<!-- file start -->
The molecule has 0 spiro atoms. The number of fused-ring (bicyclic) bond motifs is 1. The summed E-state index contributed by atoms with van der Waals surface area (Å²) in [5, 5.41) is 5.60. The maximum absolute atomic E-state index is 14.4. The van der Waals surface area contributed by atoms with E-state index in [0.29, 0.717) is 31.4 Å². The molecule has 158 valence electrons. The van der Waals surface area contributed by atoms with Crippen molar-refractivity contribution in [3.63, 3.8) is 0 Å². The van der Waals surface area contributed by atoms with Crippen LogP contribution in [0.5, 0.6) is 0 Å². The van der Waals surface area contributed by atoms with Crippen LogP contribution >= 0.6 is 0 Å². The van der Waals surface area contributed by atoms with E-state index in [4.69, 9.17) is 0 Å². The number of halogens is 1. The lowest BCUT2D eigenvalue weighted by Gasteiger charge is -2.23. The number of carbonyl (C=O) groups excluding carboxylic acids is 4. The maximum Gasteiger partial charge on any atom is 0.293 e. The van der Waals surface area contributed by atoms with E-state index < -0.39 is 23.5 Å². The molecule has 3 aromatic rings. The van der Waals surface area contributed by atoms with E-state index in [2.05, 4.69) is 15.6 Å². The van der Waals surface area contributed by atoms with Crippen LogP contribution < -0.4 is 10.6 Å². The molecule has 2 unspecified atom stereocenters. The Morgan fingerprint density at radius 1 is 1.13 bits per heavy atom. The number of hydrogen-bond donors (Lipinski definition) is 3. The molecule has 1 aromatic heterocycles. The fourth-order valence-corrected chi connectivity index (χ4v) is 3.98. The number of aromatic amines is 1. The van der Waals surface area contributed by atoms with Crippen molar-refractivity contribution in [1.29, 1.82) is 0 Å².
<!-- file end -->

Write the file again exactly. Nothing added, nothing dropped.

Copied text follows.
The molecule has 0 spiro atoms. The number of fused-ring (bicyclic) bond motifs is 1. The summed E-state index contributed by atoms with van der Waals surface area (Å²) in [5, 5.41) is 5.60. The maximum absolute atomic E-state index is 14.4. The van der Waals surface area contributed by atoms with E-state index in [0.29, 0.717) is 31.4 Å². The molecule has 158 valence electrons. The van der Waals surface area contributed by atoms with Crippen molar-refractivity contribution in [3.63, 3.8) is 0 Å². The van der Waals surface area contributed by atoms with Crippen LogP contribution in [0.5, 0.6) is 0 Å². The van der Waals surface area contributed by atoms with Crippen LogP contribution >= 0.6 is 0 Å². The van der Waals surface area contributed by atoms with E-state index in [4.69, 9.17) is 0 Å². The number of halogens is 1. The lowest BCUT2D eigenvalue weighted by Gasteiger charge is -2.23. The number of carbonyl (C=O) groups excluding carboxylic acids is 4. The maximum Gasteiger partial charge on any atom is 0.293 e. The van der Waals surface area contributed by atoms with E-state index < -0.39 is 23.5 Å². The molecule has 3 aromatic rings. The van der Waals surface area contributed by atoms with E-state index in [2.05, 4.69) is 15.6 Å². The van der Waals surface area contributed by atoms with Crippen LogP contribution < -0.4 is 10.6 Å². The molecule has 2 unspecified atom stereocenters. The Morgan fingerprint density at radius 1 is 1.13 bits per heavy atom. The number of hydrogen-bond donors (Lipinski definition) is 3. The molecule has 1 aromatic heterocycles. The fourth-order valence-corrected chi connectivity index (χ4v) is 3.98. The number of aromatic amines is 1. The van der Waals surface area contributed by atoms with Crippen molar-refractivity contribution in [1.29, 1.82) is 0 Å².